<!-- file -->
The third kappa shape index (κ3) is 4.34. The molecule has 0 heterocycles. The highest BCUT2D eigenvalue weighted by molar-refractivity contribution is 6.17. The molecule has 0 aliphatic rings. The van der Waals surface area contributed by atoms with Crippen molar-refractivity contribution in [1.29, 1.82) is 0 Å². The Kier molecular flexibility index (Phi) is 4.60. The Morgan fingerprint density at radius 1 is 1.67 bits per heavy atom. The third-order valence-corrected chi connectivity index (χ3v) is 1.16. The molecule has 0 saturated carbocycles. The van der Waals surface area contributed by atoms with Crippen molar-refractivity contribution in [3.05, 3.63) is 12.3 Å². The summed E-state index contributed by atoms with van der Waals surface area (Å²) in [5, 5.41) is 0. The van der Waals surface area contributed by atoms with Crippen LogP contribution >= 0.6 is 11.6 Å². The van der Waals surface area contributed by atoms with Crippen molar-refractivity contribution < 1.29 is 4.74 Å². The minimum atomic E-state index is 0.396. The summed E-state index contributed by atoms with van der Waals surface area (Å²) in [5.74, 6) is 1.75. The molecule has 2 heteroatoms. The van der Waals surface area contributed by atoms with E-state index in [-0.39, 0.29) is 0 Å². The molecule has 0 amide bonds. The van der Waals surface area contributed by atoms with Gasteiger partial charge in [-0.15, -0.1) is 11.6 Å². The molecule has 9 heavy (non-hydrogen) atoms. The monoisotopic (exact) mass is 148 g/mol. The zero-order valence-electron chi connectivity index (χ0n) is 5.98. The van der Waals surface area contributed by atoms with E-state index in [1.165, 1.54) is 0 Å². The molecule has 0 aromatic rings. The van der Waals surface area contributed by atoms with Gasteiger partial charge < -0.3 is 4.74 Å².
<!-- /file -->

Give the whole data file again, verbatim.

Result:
The third kappa shape index (κ3) is 4.34. The molecule has 0 heterocycles. The highest BCUT2D eigenvalue weighted by molar-refractivity contribution is 6.17. The molecule has 0 aliphatic rings. The van der Waals surface area contributed by atoms with Crippen molar-refractivity contribution in [1.29, 1.82) is 0 Å². The Kier molecular flexibility index (Phi) is 4.60. The Morgan fingerprint density at radius 1 is 1.67 bits per heavy atom. The third-order valence-corrected chi connectivity index (χ3v) is 1.16. The molecule has 0 saturated carbocycles. The van der Waals surface area contributed by atoms with Crippen molar-refractivity contribution in [3.05, 3.63) is 12.3 Å². The summed E-state index contributed by atoms with van der Waals surface area (Å²) in [5, 5.41) is 0. The van der Waals surface area contributed by atoms with Crippen LogP contribution >= 0.6 is 11.6 Å². The van der Waals surface area contributed by atoms with Crippen molar-refractivity contribution < 1.29 is 4.74 Å². The minimum atomic E-state index is 0.396. The summed E-state index contributed by atoms with van der Waals surface area (Å²) in [5.74, 6) is 1.75. The molecule has 2 heteroatoms. The van der Waals surface area contributed by atoms with E-state index in [-0.39, 0.29) is 0 Å². The molecule has 0 amide bonds. The van der Waals surface area contributed by atoms with Gasteiger partial charge in [-0.15, -0.1) is 11.6 Å². The molecule has 9 heavy (non-hydrogen) atoms. The monoisotopic (exact) mass is 148 g/mol. The zero-order valence-electron chi connectivity index (χ0n) is 5.98. The van der Waals surface area contributed by atoms with E-state index in [1.165, 1.54) is 0 Å². The molecule has 0 aromatic rings. The van der Waals surface area contributed by atoms with Gasteiger partial charge < -0.3 is 4.74 Å².